STEM roles collaborating to tackle Covid-19 (part 1)
- 14 June 2020
STEM Roles Collaborating to Tackle Covid-19 (part 1)
With end of year approaching for many graduating students in the fields of STEM, understanding roles available can be confusing.
WITS executive committee member and founder of Treacy Healthcare Consulting, Susan Treacy writes:
Soon after St. Patrick’s Day, I was grabbing a break away from work to home-school my three children. Coronavirus was taking a further hold and molecular pathology testing for Covid-19 topped the agenda of every country affected and every news outlet. Together with tracking and tracing, testing emerged as a vital piece of the puzzle in trying to somehow see the effects of this virus and control its spread. Antibody testing followed closely behind molecular testing as a companion to help bring us back to some version of our ‘old normal’. Home for me has felt particularly close to the efforts. As a biomedical scientist who moved from the bench over 15 years ago into commercial roles in healthcare, and with my husband in the same field, I’ve seen my family, friends and colleagues fighting the good fight in pathology labs and diagnostic organisations daily.
Going from zero Covid-19 testing capacity in such a short space of time to 20,000 daily presented many challenges. Despite the fact that 70% of clinical decisions are made from diagnostic results, pathology has often been low in priorities for funding and development - some of the instrumentation needed didn’t exist in hospitals. In a short space of time, it was now imperative for areas of diagnostics to collaborate effectively to ensure molecular testing was rapidly made available to the healthcare system. In observing the enormity of the task involved in rapidly ramping up testing, while in the depths of a global pandemic, what struck me that day and since was the cliché ‘it takes a village to raise a child’.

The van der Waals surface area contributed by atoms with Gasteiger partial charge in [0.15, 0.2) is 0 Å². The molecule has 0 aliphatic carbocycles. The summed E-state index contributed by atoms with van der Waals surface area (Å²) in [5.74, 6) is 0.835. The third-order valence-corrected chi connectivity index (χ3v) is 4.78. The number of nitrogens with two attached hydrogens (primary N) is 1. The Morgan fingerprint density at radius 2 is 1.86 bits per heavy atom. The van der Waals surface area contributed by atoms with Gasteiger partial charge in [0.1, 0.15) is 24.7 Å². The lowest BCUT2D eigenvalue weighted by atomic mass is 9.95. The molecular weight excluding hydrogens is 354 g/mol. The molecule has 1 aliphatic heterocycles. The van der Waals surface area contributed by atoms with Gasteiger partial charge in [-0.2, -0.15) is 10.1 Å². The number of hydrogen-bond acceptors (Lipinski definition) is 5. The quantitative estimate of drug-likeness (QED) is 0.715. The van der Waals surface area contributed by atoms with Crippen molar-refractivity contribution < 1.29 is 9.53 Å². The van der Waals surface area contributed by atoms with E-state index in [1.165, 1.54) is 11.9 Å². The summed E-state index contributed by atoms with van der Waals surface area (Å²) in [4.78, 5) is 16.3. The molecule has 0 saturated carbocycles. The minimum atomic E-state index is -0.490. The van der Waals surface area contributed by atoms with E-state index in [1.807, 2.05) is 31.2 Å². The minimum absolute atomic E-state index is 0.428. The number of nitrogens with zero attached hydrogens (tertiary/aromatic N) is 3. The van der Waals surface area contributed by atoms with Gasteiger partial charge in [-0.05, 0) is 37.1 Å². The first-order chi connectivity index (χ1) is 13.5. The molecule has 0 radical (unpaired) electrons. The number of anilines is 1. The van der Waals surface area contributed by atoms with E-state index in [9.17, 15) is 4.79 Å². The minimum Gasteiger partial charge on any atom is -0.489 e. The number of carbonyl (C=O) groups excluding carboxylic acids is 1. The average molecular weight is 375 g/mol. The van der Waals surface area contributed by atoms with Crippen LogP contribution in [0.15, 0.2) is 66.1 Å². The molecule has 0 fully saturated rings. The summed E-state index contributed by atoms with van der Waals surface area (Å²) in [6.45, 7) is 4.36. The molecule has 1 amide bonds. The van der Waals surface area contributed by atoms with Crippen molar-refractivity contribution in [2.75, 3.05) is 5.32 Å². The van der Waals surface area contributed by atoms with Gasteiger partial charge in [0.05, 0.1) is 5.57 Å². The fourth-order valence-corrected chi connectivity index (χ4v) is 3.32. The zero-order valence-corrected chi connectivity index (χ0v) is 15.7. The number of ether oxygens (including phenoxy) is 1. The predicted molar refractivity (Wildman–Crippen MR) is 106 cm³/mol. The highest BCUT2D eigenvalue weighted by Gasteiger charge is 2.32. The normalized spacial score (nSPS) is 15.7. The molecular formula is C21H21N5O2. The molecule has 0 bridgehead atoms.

In an unprecedented way, STEM employees have been working together, collaborating in very challenging circumstances to deliver solutions to help in this fight.
Organisations in healthcare have been moving at breakneck speed and efficiency to get Covid-19 testing off the ground both in the infrastructure around lab testing and the laboratories themselves. All of this has had to be done while adhering to high quality standards and ensuring above all, that the results were correct and the patient and system could rely on the data.
With end of year approaching for many graduating students in the fields of STEM, understanding roles available can be confusing. It also struck me that day that the coronavirus offers an opportunity to better understand some roles for STEM disciplines, where they fit in the landscape and how these roles interact with each other in a clinical setting. In addition, there are many commercial roles alongside these that are generally held by STEM graduates. This two part piece will hopefully give you a flavour for some of them.
Starting With R&D
There are many places I could begin to talk about what is involved for Covid-19 testing. For the purpose of this article, I’ll start at R&D and manufacturing, and end with a patient result reaching the clinician. From the moment Covid-19 was identified R&D input was vital. Scientific, regulatory and marketing teams in R&D diagnostic companies began the mammoth task of researching and developing high quality, reliable, accredited kits to use for testing in pathology laboratories. These kits needed to then go through the many steps to get approval such as CE marking and FDA approval. This required a concerted effort by these teams and had to be done much quicker than normal without compromising on protocol or quality. You can find out more about R&D roles at www.gradireland.com.
Manufacturing for diagnostics
Manufacturing is the stage in which the laboratory instruments, the consumable kits and applicable software to run the Covid-19 tests are made, validated, quality checked and sent to market. Companies would normally have engineers and employees working on-site ensuring a certain amount of capability for instrument manufacture but global demand meant that capacity was just not sufficient. As well as the need to manufacture unanticipated volumes of kits and reagents, the manufacturing of instruments within organisations also had to be scaled up in order to assist healthcare systems around the world. This increase was exponential and presented many challenges. It required competent, effective, cross-functional teams of scientists, effective production engineering and strong leadership from managers (usually with STEM backgrounds) to deliver on multiples of their normal production. If you’re interested in these roles, there are many manufacturers of diagnostic equipment and tests - see www.imsta.ie for more.
In part 2 we will continue with the processes involved to get Covid-19 testing up and running and highlight the roles available for STEM graduates in diagnostics.
Susan's profile is on LinkedIn and she tweets at @susan_treacy.